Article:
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'This Is A Huge Mistake': Nothing But Thieves On Why You Maybe Shouldn't Jump Into A Fight...

13 August 2021 | 9:21 am | Tiana Speter

"We sat in the room together and just thought: what happens if we try and write the heaviest thing we've ever written?"

Nothing But Thieves are futureproof - and they won't put up with fighting at gigs.

Nothing But Thieves are futureproof - and they won't put up with fighting at gigs. (Pic by Kane Hibberd)

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It's now been five years since five men from Essex walked onstage at a gig in Chicago, not only armed with their debut self-titled album, but also a recent support run alongside a Drones-era Muse and an ever-growing fanbase around the globe. Now, with another new EP under their belt, it seems like there's no slowing down for Nothing But Thieves.

For the English rockers, their flawless ability to weld heartfelt, driving rock with succulent pop saw the quintet rapidly transcend from schoolyard mates to bona fide modern rock icons in seemingly the blink of an eye, with the group initially emphatically embraced in foreign territories before striking a giant chord closer to home. 

With bragging rights of having their 2015 self-titled release become the best-selling debut album from a UK rock band in the USA that same year, to recently carving up one million album sales and 907 million worldwide streams, Nothing But Thieves breed a unique sonic beast that captures hope, anxiety, anger and empowerment. And while officially hailing from Southend-on-Sea in Essex in the UK, the group are, at this point, honorary Australians, with fans down under rabidly falling under the Thieves spell, consistently selling out and expanding shows around the country every time they've stepped foot on our shores, including a surprise show in 2019 at Sydney's Manning Bar which sold out in less than 48 hours.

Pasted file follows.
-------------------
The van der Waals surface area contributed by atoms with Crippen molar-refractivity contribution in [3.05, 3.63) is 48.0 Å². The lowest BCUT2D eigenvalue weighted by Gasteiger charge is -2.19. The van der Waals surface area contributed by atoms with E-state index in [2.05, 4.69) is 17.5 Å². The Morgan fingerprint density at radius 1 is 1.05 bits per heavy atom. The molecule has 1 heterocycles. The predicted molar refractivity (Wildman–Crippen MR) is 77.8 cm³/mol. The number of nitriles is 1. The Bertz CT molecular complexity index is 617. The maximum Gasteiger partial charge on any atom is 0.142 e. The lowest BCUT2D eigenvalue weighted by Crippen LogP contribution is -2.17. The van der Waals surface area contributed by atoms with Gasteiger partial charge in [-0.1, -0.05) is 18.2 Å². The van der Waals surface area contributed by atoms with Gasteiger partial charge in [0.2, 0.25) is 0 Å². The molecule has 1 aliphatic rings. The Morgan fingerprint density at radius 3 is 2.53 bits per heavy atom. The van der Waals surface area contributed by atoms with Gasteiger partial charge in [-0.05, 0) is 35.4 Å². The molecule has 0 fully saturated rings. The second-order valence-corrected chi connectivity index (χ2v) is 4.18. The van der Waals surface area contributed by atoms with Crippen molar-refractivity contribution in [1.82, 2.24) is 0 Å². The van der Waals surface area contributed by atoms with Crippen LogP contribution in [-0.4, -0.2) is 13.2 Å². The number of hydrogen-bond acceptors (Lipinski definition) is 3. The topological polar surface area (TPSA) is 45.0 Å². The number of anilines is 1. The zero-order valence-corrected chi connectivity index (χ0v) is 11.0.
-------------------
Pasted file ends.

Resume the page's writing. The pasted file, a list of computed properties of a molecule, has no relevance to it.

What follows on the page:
The success story surrounding the Nothing But Thieves brand could be pinned down to a multitude of factors; from the classical training of guitarist and keyboardist Dom Craik and his inevitable slide into rock'n'roll via his cousin (and Thieves bassist) Philip Blake, to the sharp axe and lyrical chops of Joe Langridge-Brown and thunderous stylings of drummer James Price, there's a unique and permeating magic prowling through each crystalline tune this lot bust out. And while the instrumental factor for the Thieves gents is a sight (and a sound) to behold, the ultimate icing on the Nothing But Thieves cake is undoubtedly the otherworldly and voraciously sublime vocals of frontman and guitarist Conor Mason.

While the journey is well and truly now in full swing for the group since first forming back in 2012, with three full-length albums in their wake alongside a multitude of staggering triumphs, Nothing But Thieves continue to remain as hungry as ever to hone and sharpen their galvanising brand of alternative rock - even if the process has to take place against the backdrop of an ongoing global pandemic. 

With the group's latest release, the new EP Moral Panic II - released late last month - continuing on from their 2020 album Moral Panic, Nothing But Thieves encapsulate and dilate a world gone mad, exploring climate change, digital anxiety, political chaos and the saturating desire to switch off in a short and salient snapshot.